The old Port Willunga Jetty pylons Photo courtesy:

The old Port Willunga Jetty pylons Photo courtesy:

The Port Willunga Jetty on New Year’s Day in 1913. Photo supplied: E.L.Fidge

The Port Willunga Jetty on New Year’s Day in 1913. Photo supplied: E.L.Fidge


The Star of Greece

As you walk along the picture perfect coast, look out to the ocean and imagine what lies beneath. There are actually a number of shipwrecks hidden beneath the beautiful calm waters of this area. One of the most catastrophic maritime disasters in South Australia’s history was the sinking of the Star of Greece in the early hours of 13 July 1888, just a mere 200 metres off the coast of Port Willunga!  Imagine the horrors that sailors on the Star of Greece would have faced that terrible dark night. Huge seas and ferocious winds that would make it impossible to swim to shore. Seas were reported to be 16 metres high and winds of up to 129 kilometres per hour. Some sailors were lucky enough to cling to debris from the ship and float to shore. They were taken to the nearby hotel in the scrub to recover (the ruins of the hotel are visible from the car park), however at least 18 people perished that night.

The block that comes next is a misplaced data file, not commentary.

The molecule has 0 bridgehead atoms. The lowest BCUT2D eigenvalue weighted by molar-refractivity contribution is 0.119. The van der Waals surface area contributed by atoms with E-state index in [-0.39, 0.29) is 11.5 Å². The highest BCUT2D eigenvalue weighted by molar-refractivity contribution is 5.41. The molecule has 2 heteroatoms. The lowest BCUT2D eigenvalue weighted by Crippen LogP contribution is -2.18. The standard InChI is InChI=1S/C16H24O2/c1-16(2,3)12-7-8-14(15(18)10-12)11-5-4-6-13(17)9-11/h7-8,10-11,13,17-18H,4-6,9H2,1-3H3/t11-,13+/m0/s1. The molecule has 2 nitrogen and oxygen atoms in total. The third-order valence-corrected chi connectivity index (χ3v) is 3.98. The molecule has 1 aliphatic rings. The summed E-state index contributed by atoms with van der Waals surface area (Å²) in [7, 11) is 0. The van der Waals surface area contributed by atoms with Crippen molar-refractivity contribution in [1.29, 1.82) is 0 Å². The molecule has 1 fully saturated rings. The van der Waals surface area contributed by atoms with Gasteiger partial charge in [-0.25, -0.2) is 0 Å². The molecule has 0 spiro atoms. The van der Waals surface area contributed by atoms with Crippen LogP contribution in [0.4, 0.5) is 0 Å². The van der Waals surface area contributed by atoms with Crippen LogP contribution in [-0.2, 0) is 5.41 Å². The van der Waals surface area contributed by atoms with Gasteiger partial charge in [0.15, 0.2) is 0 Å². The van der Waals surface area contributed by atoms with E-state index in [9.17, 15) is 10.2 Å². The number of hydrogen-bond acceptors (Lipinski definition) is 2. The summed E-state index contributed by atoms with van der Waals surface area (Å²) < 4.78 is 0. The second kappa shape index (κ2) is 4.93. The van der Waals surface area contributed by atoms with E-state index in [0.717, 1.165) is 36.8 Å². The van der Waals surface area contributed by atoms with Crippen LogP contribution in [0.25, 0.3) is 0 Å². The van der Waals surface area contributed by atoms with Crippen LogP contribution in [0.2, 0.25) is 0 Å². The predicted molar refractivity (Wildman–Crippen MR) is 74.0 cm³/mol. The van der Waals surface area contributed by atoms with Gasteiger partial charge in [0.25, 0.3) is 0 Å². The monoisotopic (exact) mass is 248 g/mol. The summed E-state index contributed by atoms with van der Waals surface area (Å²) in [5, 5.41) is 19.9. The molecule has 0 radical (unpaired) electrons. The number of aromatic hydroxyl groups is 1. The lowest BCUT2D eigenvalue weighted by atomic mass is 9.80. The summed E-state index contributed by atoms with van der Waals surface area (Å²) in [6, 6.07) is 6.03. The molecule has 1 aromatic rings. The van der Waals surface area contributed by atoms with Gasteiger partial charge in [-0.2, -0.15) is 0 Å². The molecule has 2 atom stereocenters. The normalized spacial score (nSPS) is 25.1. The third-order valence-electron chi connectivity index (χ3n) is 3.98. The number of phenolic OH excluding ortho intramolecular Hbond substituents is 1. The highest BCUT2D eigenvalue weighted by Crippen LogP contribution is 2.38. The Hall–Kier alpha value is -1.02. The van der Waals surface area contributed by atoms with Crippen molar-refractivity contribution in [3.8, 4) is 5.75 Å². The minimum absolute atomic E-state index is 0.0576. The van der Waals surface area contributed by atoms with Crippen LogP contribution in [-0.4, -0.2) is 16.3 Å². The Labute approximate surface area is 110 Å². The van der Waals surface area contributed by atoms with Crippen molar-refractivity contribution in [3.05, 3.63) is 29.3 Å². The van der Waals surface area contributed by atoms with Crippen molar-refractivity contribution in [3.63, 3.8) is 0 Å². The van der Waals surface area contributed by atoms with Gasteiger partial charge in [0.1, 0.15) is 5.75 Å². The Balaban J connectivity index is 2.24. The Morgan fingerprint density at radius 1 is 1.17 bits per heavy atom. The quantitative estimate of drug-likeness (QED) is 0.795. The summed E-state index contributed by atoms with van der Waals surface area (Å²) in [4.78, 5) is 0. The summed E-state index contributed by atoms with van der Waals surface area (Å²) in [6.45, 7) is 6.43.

The wreck of the ship can still be seen from the shore at low tide and forms a part of the Adelaide Underwater Heritage Trail. There are also interpretive signs at Port Willunga (near the café of the same name, The Star of Greece) that tell the tragic story of the Star of Greece.  You can also visit the shrine to Captain Harrower and ten sailors who lost their lives in the shipwreck. They are buried in a small cemetery  in Aldinga Church where the locals at the time erected the shrine to their memories.

Image of the Star of Greece Photo: State Library of Victoria. (Malcolm Brodie Collection)

Image of the Star of Greece Photo: State Library of Victoria. (Malcolm Brodie Collection)

The Star of Greece as it lays under the ocean.

The Star of Greece as it lays under the ocean.

Image of the Sailor's shrine.

Image of the Sailor’s shrine.

Harbour Masters Cottage